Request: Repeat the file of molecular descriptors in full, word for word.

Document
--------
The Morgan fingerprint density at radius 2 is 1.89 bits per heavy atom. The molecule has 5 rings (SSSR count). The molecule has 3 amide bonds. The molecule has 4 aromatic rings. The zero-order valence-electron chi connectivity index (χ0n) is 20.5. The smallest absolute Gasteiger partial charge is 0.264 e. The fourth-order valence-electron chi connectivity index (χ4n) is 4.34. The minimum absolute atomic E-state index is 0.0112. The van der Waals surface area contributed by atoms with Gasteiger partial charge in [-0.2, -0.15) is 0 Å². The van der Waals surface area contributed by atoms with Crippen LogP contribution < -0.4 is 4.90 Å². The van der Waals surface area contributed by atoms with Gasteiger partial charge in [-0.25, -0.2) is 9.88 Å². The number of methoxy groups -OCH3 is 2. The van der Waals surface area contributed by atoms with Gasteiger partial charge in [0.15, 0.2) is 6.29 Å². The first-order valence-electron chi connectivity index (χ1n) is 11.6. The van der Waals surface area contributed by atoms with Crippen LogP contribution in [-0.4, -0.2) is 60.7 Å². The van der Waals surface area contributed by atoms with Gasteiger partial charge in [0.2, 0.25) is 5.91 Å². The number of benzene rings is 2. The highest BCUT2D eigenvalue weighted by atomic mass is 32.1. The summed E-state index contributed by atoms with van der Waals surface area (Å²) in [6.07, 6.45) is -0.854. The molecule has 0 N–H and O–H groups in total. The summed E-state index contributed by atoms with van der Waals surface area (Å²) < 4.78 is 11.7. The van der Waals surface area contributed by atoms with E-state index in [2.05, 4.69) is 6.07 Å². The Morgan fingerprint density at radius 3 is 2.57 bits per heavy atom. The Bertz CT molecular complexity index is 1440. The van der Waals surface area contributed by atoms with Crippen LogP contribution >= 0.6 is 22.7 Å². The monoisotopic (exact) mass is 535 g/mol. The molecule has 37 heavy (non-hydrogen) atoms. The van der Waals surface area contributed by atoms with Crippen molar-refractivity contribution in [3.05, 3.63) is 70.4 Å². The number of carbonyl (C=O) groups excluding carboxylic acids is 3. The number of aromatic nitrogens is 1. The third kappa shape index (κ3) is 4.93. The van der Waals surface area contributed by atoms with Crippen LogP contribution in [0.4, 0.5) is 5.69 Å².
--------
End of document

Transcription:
The Morgan fingerprint density at radius 2 is 1.89 bits per heavy atom. The molecule has 5 rings (SSSR count). The molecule has 3 amide bonds. The molecule has 4 aromatic rings. The zero-order valence-electron chi connectivity index (χ0n) is 20.5. The smallest absolute Gasteiger partial charge is 0.264 e. The fourth-order valence-electron chi connectivity index (χ4n) is 4.34. The minimum absolute atomic E-state index is 0.0112. The van der Waals surface area contributed by atoms with Gasteiger partial charge in [-0.2, -0.15) is 0 Å². The van der Waals surface area contributed by atoms with Crippen LogP contribution < -0.4 is 4.90 Å². The van der Waals surface area contributed by atoms with Gasteiger partial charge in [-0.25, -0.2) is 9.88 Å². The number of methoxy groups -OCH3 is 2. The van der Waals surface area contributed by atoms with Gasteiger partial charge in [0.15, 0.2) is 6.29 Å². The first-order valence-electron chi connectivity index (χ1n) is 11.6. The van der Waals surface area contributed by atoms with Crippen LogP contribution in [-0.4, -0.2) is 60.7 Å². The van der Waals surface area contributed by atoms with Gasteiger partial charge in [0.2, 0.25) is 5.91 Å². The number of benzene rings is 2. The highest BCUT2D eigenvalue weighted by atomic mass is 32.1. The summed E-state index contributed by atoms with van der Waals surface area (Å²) in [6.07, 6.45) is -0.854. The molecule has 0 N–H and O–H groups in total. The summed E-state index contributed by atoms with van der Waals surface area (Å²) < 4.78 is 11.7. The van der Waals surface area contributed by atoms with E-state index in [2.05, 4.69) is 6.07 Å². The Morgan fingerprint density at radius 3 is 2.57 bits per heavy atom. The Bertz CT molecular complexity index is 1440. The van der Waals surface area contributed by atoms with Crippen LogP contribution >= 0.6 is 22.7 Å². The monoisotopic (exact) mass is 535 g/mol. The molecule has 37 heavy (non-hydrogen) atoms. The van der Waals surface area contributed by atoms with Crippen molar-refractivity contribution in [3.05, 3.63) is 70.4 Å². The number of carbonyl (C=O) groups excluding carboxylic acids is 3. The number of aromatic nitrogens is 1. The third kappa shape index (κ3) is 4.93. The van der Waals surface area contributed by atoms with Crippen LogP contribution in [0.4, 0.5) is 5.69 Å².